Dr. Lydia Benevolenskaya of the Russian Association on Osteoporosis accepts the award on behalf of the Russian Osteoporosis Patient Society from Lilly representative, Marcel Lechanteur (right) and IOF CEO Daniel Navid (left)

In Russia the majority of bone scanning equipment is centralised in Moscow. In the rest of the country osteoporosis is under diagnosed. Access to prevention and treatment is highly variable across the regions. Epidemiological studies show that the incidence of osteoporosis-related fractures is highest in eastern Russia. It is against this background that the Russian Osteoporosis Patient Society, which in May 2002 was awarded an IOF-Lilly Osteoporosis Policy Initiative Grant, is embarking on a three-year campaign which aims to:

  • get osteoporosis drugs reimbursed throughout the regions;
  • increase the number of osteoporosis patients receiving drug therapies;
  • increase access to densitometry machines for high risk groups, especially in eastern Russia;
  • improve awareness, prevention, diagnosis and treatment of osteoporosis in Russia.

Branches of the Russian Osteoporosis Patient Society in a number of cities will manage the campaign. Activities will include, organising a seminar for journalists, publication of newsletters, encouraging drug review (of osteoporosis therapies) by regional departments of healthcare and health assurance, and running roundtable discussions involving leading experts, politicians and healthcare decision-makers in four regions. To support lobbying and awareness raising and to help effect policy change in the regions, research initiatives looking at the economic and social costs of osteoporosis, and the diagnosis, drug and densitometry availability, and reimbursement situation throughout the regions will be promoted.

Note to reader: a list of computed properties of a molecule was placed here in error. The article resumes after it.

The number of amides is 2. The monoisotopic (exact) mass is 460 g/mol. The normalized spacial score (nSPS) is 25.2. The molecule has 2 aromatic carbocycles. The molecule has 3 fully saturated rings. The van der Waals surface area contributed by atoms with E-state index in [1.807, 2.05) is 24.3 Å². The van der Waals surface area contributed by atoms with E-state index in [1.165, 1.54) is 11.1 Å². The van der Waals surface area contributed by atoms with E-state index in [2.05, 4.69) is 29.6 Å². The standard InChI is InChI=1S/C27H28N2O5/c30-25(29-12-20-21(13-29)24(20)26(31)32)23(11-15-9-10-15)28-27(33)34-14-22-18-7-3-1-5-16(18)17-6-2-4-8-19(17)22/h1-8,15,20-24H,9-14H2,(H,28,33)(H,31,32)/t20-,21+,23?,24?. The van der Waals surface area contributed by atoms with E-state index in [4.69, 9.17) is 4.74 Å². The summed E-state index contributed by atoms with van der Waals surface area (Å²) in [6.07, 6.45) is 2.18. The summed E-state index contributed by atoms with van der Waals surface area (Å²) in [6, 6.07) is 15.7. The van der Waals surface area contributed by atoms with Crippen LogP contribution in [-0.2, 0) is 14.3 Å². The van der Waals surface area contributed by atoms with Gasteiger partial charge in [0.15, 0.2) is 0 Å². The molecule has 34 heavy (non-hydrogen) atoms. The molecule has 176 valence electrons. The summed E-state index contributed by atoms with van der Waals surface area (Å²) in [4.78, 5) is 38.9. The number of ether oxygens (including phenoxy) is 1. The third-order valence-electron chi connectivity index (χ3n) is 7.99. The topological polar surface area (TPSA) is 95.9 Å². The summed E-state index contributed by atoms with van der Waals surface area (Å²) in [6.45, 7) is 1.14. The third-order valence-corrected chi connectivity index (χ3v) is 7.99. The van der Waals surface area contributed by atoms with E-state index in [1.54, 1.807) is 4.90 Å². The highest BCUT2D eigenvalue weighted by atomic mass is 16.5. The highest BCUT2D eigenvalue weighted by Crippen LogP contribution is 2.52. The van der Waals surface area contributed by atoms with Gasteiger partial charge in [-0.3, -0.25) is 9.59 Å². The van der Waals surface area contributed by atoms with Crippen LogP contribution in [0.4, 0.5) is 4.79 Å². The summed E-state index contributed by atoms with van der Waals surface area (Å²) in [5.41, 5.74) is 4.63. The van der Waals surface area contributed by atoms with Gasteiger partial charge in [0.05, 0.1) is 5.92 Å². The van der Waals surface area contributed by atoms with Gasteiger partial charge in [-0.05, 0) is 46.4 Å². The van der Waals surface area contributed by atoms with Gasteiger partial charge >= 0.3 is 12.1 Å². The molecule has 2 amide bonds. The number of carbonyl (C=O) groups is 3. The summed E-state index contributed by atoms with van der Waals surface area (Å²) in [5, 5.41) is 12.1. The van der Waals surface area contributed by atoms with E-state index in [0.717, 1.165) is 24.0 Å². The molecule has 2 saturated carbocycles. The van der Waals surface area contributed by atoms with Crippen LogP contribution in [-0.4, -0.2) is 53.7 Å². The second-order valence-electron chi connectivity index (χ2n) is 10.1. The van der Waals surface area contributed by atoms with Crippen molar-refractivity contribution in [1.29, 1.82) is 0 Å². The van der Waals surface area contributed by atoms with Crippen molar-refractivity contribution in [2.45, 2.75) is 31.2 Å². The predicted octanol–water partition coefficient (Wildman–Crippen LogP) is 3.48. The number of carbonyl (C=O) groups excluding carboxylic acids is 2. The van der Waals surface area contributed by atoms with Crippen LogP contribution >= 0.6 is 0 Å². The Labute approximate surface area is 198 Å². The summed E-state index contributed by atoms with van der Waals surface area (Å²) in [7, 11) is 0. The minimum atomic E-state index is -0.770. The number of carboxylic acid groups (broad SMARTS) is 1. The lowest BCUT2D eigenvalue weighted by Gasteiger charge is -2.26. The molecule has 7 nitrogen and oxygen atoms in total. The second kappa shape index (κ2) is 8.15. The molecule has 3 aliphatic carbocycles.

Slovene Osteoporosis Patient Society
DEXA Scanning for Everyone at Risk

Dusa Hlade Zore of the Slovene Osteoporosis Patient Society Dusa Hlade Zore of the Slovene Osteoporosis Patient Society

Through a three-year project, the society aims to get bone density scans to be covered by basic health insurance for all people at risk of osteoporosis prior to the first fracture.

The project will include a number of activities designed to bring about this change:

  • co-operation with members of the National Action Network of the Bone and Joint Decade and medical professionals;
  • publication of a report on the ultrasound bone mass screening undertaken by the Slovene Osteoporosis Patient Society between 2000 and 2002. This is available in various parts of the country free of charge to women over 50 and men over 65;
  • lobbying politicians and policy makers for more funding for early detection and treatment of osteoporosis;
  • organising educational activities for adolescents through the Ministry of Education and Sport;
  • publicising the state of osteoporosis prevention and treatment in Slovenia on World Osteoporosis Day;
  • publication of a newsletter for Slovene Osteoporosis Patient Society members. This is to be made available in Slovenia's health resorts;
  • promoting the collection of nationwide data on osteoporosis diagnosis, fractures caused by osteoporosis and the cost of hospital treatment.

This project, which will be reviewed annually, will build on the growing awareness of osteoporosis in Slovenia and aim to fill a vital gap in broadening the access of osteoporosis sufferers to prevention and treatment.

Report and summary (PDF, 92 KB)